With that said, there was still much to be learned on the part of our genuinely reluctant “heroine” about life in the “shark tank” that represents the reality of a substantial number of trans-folk.

    To continue with the metaphor, it soon became apparent that Mike/Christine was in some seriously “troubled waters” and was in WAY over his/her head, even with the benefit of a supportive employer and the vocal support of many well-intentioned trans-activists out here in the “blogosphere”.

    At this point, it is worth noting that Christine Daniels was not a completely unattractive human being, even in her early transitional stages, despite a few snarky comments to the contrary. Clearly a certain degree of “passability” can be a great advantage when navigating the often perilous “journey” we all seem to traverse, can it not?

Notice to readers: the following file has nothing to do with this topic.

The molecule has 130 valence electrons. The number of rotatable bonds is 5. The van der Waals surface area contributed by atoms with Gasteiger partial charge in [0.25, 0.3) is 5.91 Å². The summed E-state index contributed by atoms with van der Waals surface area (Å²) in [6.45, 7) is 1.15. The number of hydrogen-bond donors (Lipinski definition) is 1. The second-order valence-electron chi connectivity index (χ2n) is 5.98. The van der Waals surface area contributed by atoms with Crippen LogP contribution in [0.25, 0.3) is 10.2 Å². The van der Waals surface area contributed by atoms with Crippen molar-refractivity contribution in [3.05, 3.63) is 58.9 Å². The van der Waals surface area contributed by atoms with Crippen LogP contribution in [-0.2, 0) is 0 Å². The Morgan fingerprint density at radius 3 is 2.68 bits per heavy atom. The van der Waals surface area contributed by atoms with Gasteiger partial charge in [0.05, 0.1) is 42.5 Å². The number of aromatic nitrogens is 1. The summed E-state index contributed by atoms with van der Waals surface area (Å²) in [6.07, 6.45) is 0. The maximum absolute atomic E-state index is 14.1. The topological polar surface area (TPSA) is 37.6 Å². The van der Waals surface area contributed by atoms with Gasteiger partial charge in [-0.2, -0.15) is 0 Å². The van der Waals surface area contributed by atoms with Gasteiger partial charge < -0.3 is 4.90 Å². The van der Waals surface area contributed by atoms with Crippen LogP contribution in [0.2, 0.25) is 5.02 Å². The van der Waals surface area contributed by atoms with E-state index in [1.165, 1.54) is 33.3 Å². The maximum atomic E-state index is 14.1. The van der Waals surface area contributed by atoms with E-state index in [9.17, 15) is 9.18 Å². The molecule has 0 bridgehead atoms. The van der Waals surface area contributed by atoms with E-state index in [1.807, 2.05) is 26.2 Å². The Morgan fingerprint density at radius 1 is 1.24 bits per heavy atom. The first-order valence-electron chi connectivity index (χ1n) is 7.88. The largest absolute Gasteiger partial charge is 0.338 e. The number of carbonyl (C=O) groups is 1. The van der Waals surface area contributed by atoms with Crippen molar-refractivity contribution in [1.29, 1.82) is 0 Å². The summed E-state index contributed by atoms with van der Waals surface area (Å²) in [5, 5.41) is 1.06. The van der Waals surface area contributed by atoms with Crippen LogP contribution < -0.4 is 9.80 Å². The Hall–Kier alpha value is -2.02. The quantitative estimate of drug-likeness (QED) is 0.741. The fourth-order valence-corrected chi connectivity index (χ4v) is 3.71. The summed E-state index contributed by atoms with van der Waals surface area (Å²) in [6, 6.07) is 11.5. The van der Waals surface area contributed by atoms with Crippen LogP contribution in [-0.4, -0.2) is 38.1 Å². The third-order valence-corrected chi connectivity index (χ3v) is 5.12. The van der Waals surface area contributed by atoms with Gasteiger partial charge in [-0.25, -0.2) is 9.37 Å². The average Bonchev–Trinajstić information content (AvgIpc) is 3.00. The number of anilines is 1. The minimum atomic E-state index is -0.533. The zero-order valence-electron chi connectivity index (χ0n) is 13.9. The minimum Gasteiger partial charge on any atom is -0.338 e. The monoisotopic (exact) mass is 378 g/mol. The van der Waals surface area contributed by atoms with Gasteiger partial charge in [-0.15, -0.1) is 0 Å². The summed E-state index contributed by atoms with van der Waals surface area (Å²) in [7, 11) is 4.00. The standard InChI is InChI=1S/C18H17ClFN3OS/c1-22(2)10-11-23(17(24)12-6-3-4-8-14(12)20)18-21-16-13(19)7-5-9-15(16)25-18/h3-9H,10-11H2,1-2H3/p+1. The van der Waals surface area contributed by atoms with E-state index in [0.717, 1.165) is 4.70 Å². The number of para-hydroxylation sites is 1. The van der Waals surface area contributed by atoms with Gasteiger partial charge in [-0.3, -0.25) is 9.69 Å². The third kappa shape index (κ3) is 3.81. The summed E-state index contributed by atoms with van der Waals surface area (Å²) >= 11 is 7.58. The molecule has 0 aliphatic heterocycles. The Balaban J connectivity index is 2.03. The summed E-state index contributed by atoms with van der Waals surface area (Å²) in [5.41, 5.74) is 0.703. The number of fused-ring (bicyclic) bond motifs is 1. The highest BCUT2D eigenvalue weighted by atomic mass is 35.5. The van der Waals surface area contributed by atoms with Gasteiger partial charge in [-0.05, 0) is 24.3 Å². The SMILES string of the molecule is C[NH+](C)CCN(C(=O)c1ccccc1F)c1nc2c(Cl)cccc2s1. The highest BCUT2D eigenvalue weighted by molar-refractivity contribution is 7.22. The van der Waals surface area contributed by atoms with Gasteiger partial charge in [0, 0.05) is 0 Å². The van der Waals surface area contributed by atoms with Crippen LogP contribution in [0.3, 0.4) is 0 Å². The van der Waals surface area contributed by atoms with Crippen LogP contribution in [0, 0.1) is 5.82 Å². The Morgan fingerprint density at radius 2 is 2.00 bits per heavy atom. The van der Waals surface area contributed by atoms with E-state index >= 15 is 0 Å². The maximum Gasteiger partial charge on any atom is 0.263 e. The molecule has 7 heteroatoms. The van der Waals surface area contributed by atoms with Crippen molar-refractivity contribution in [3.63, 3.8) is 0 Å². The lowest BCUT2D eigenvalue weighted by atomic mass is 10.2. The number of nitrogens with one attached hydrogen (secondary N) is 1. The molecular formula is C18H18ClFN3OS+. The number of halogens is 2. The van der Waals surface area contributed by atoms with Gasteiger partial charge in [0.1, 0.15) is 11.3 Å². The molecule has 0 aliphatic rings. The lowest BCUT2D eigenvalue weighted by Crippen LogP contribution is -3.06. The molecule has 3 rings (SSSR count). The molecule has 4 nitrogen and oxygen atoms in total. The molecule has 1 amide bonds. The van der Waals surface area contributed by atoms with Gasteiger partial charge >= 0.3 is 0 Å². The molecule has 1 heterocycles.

A few solid friends, a steady paycheck, and the good will of the community.

    Things could be (and for many: ARE) much, much worse.

    We should all be so fortunate

    Nevertheless, what followed was a scenario that is common to an overwhelming majority of trans-people. For many of those people, “treading water” is necessarily the only choice if one is to survive and hopefully thrive in such an unecessarily hostile environment, particularly if one is actively living as their “true selves”, as prescribed by the Benjamin standard.